DEEPCOOL Ice Wind Pro Review

airman - 2012-02-20 22:01:05 in CPU Cooling
Category: CPU Cooling
Reviewed by: airman   
Reviewed on: May 22, 2012
Price: $45.99

Introduction:

Over the past couple of years, cooling accessory manufacturer DEEPCOOL has been making its way into the US market. While it still seems to be a rather quiet company to many of us over here, DEEPCOOL was founded in 1996 in Beijing, so it has been in the business for more than 15 years. In fact, 2003 was the year that DEEPCOOL was able to achieve the No. 1 sales volume in all of mainland China in retail computer cooling accessories. DEEPCOOL is an ISO-recognized company, meaning that it conforms to a strict level of international requirements and standards not only related to manufacturing, but to higher levels such as management and continuous improvement. To us, this means that we can expect a high level of quality from DEEPCOOL in its products and have faith that its products will get even better with time.

I have had the opportunity to review several other DEEPCOOL heat sinks in the past, such as the Gamer Storm and Ice Matrix 600. Both of these coolers performed well beyond my expectations and also offered a high level of build quality. When I received these coolers for review almost a year and a half ago, I had never even heard of DEEPCOOL. Since then, I have learned that just because you haven't heard of a company before, does not mean you should be skeptical of its quality! Today, I will be giving DEEPCOOL's latest addition to its heat sink lineup, the Ice Wind Pro, a thorough evaluation. It is compatible with all recent sockets, traversing back all the way to Intel Socket 775 and AMD Socket 754. It uses four direct contact 6 mm copper heat pipes, a single stack of aluminum fins, and is packaged with a single 120 mm fan, though it does accept two fans for a user who may wish to have a push/pull setup.

In this review, I will provide a thorough evaluation of the DEEPCOOL Ice Wind Pro heat sink as it is packaged in its retail form, and its performance metrics as compared to other heat sinks on the market. Starting with its unboxing and followed by an up-close look at the heat sink itself, it will then be mounted in a recent computer system, so that its idle and load temperatures can be recorded in both stock and overclocked scenarios. Let's get started!

 

Closer Look:

The DEEPCOOL Ice Wind Pro is packaged in a standard DEEPCOOL white box with blue accents. The front of the box features an angled picture of the cooler with its black and blue fan mounted. Underneath this picture are several icons that denote its Intel and AMD compatibility, anti-vibration technology, its "super silent" operation, and its "modding look". The right side of the box has a listing of the cooler’s specifications such as its overall dimensions, weight, fan speed, and other technical data in many different languages. Also, on the top is a handle for easy carrying. The rear of the box has a picture of the back side of the heat sink, along with a picture of its base, which shows off its "Core Touch Technology" (CTT). Finally, on the left side is a listing of all compatible CPUs (aside from just the socket listing) for both Intel and AMD, along with the dimensions as seen from a left, front, and top drawing view.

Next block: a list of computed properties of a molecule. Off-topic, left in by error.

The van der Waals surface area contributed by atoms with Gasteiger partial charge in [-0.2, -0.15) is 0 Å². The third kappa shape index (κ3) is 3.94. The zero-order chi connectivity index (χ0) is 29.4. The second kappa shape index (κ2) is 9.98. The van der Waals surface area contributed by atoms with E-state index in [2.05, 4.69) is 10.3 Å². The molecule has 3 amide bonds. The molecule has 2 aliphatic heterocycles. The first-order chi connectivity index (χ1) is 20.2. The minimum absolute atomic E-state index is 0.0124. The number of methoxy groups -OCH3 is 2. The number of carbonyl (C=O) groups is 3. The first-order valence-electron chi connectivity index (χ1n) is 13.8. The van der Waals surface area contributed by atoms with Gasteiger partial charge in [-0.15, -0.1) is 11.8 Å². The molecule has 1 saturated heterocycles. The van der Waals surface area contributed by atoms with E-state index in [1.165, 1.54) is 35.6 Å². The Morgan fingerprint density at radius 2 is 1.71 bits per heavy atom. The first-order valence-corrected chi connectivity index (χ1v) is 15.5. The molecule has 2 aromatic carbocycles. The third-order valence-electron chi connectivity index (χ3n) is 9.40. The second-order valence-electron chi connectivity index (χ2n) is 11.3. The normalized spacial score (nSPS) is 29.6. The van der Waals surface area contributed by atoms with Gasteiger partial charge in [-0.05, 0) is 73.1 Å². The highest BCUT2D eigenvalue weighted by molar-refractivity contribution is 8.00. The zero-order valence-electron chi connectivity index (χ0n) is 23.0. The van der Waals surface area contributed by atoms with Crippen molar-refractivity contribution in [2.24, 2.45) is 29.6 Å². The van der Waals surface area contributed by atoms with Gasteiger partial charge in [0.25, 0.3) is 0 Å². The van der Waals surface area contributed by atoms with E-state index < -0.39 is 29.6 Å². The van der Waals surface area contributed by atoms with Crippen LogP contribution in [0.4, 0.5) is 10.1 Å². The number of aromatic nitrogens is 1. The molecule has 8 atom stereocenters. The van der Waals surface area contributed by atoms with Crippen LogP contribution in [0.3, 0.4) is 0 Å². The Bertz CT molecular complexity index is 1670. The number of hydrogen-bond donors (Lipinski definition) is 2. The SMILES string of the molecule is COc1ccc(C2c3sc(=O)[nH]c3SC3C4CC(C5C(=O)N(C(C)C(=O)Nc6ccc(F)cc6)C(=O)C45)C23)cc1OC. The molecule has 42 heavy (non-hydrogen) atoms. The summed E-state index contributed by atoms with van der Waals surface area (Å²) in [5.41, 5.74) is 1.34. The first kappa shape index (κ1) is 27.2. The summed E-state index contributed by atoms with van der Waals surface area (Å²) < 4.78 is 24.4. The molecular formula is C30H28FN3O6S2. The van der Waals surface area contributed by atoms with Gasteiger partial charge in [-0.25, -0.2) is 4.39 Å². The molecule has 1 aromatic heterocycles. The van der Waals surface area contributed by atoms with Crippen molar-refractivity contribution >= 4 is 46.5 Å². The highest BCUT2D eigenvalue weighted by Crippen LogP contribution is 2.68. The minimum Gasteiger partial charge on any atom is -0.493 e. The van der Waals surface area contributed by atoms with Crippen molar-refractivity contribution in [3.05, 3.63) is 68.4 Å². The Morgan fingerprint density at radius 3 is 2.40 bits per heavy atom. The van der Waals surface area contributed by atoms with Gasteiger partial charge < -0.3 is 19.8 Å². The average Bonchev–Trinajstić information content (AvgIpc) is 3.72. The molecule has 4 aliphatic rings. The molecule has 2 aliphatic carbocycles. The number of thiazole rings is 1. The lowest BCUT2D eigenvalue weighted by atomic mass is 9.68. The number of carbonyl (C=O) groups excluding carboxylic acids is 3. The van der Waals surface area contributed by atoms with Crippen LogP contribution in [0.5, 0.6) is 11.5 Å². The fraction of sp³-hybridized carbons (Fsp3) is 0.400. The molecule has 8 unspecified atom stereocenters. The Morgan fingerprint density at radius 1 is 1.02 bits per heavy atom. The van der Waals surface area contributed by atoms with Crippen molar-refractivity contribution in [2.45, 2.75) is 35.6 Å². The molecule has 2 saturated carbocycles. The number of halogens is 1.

Inside, the Ice Matrix Pro is sandwiched between two pieces of soft foam with the fan box tightly placed next to it; there is no plastic wrapping on the heat sink itself. Loosely placed in the box is a warranty card, a quality certificate, and the installation guide. Underneath the heat sink and the fan is the accessory box which includes a rather slim array of items – all that is provided are two pairs of fan clips, a plastic mount base for Intel sockets, four pairs of locking pins, and a small packet of thermal paste. This mounting system is new to me; it seems that Intel systems will be adapted to use an AMD-style mounting. Aside from this unique mounting setup, the elements of this cooler remind me of what I have seen in previous DEEPCOOL heat sinks. I like what I see so far!

 

 

 

With everything pulled out of the box, let's move onto the close-up evaluation of the cooler itself.

Closer Look:

The contrast between the aluminum and copper has always appealed to me, but is also the easiest look to achieve on a heat sink since it requires no coatings, paint, or plating. The Ice Wind Pro stands at 157 mm tall (from base to top of fan), 83 mm thick (with fan), and weighs only 650 g in total. Its lightweight construction would be perfect for someone who may move their machine a lot or at the minimum, someone who may be concerned with their cooler's weight. The DEEPCOOL Ice Matrix Pro has something that the other DEEPCOOL coolers have had, which is a unique fin shape that differs it from a plain, "symmetric" design. The fin sizes and shapes vary as they travel up the heat pipes, giving it a dynamic look that sets it apart from other medium-range coolers. The heat pipes protrude from the top and are mostly uniform (about as uniform as you can make heat pipes). To have so many bends and be so uniform, I'd say whoever operating or programming the heat pipe bender is a master of the art! The base itself is clearly aluminum and has a grooved pattern on its top. Two notches on either side hold the two clamping arms in place, which are used to clamp the heat sink to the CPU.